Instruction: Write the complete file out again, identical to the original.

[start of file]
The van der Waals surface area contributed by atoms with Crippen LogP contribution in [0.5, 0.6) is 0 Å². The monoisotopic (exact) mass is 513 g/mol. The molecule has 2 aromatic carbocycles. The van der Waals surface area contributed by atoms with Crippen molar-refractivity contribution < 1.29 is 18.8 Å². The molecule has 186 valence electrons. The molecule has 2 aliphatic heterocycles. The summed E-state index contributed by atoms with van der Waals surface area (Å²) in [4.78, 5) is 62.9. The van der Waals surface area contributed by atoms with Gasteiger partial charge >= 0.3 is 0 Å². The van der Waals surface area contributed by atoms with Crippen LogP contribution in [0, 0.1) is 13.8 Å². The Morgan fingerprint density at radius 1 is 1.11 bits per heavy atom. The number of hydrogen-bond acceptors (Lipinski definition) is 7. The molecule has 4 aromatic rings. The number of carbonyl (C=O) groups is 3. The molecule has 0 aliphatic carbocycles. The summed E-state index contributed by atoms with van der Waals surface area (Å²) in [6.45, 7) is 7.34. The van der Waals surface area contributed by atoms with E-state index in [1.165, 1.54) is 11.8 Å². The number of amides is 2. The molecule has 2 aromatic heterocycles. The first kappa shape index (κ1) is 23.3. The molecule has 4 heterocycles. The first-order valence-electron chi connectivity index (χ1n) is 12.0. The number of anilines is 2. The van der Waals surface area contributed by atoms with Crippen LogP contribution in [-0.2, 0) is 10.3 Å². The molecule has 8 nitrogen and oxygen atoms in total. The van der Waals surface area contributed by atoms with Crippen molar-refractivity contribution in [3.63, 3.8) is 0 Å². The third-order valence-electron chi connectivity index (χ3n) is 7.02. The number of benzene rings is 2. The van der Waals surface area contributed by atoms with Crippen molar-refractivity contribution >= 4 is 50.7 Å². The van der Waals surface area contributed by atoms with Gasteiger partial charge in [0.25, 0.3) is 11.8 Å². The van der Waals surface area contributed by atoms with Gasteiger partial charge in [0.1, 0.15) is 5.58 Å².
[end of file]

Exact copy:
The van der Waals surface area contributed by atoms with Crippen LogP contribution in [0.5, 0.6) is 0 Å². The monoisotopic (exact) mass is 513 g/mol. The molecule has 2 aromatic carbocycles. The van der Waals surface area contributed by atoms with Crippen molar-refractivity contribution < 1.29 is 18.8 Å². The molecule has 186 valence electrons. The molecule has 2 aliphatic heterocycles. The summed E-state index contributed by atoms with van der Waals surface area (Å²) in [4.78, 5) is 62.9. The van der Waals surface area contributed by atoms with Gasteiger partial charge >= 0.3 is 0 Å². The van der Waals surface area contributed by atoms with Crippen LogP contribution in [0, 0.1) is 13.8 Å². The Morgan fingerprint density at radius 1 is 1.11 bits per heavy atom. The number of hydrogen-bond acceptors (Lipinski definition) is 7. The molecule has 4 aromatic rings. The number of carbonyl (C=O) groups is 3. The molecule has 0 aliphatic carbocycles. The summed E-state index contributed by atoms with van der Waals surface area (Å²) in [6.45, 7) is 7.34. The van der Waals surface area contributed by atoms with E-state index in [1.165, 1.54) is 11.8 Å². The number of amides is 2. The molecule has 2 aromatic heterocycles. The first kappa shape index (κ1) is 23.3. The molecule has 4 heterocycles. The first-order valence-electron chi connectivity index (χ1n) is 12.0. The number of anilines is 2. The van der Waals surface area contributed by atoms with Crippen LogP contribution in [-0.2, 0) is 10.3 Å². The molecule has 8 nitrogen and oxygen atoms in total. The van der Waals surface area contributed by atoms with Crippen molar-refractivity contribution in [3.63, 3.8) is 0 Å². The third-order valence-electron chi connectivity index (χ3n) is 7.02. The number of benzene rings is 2. The van der Waals surface area contributed by atoms with Crippen molar-refractivity contribution >= 4 is 50.7 Å². The van der Waals surface area contributed by atoms with Gasteiger partial charge in [0.25, 0.3) is 11.8 Å². The van der Waals surface area contributed by atoms with Gasteiger partial charge in [0.1, 0.15) is 5.58 Å².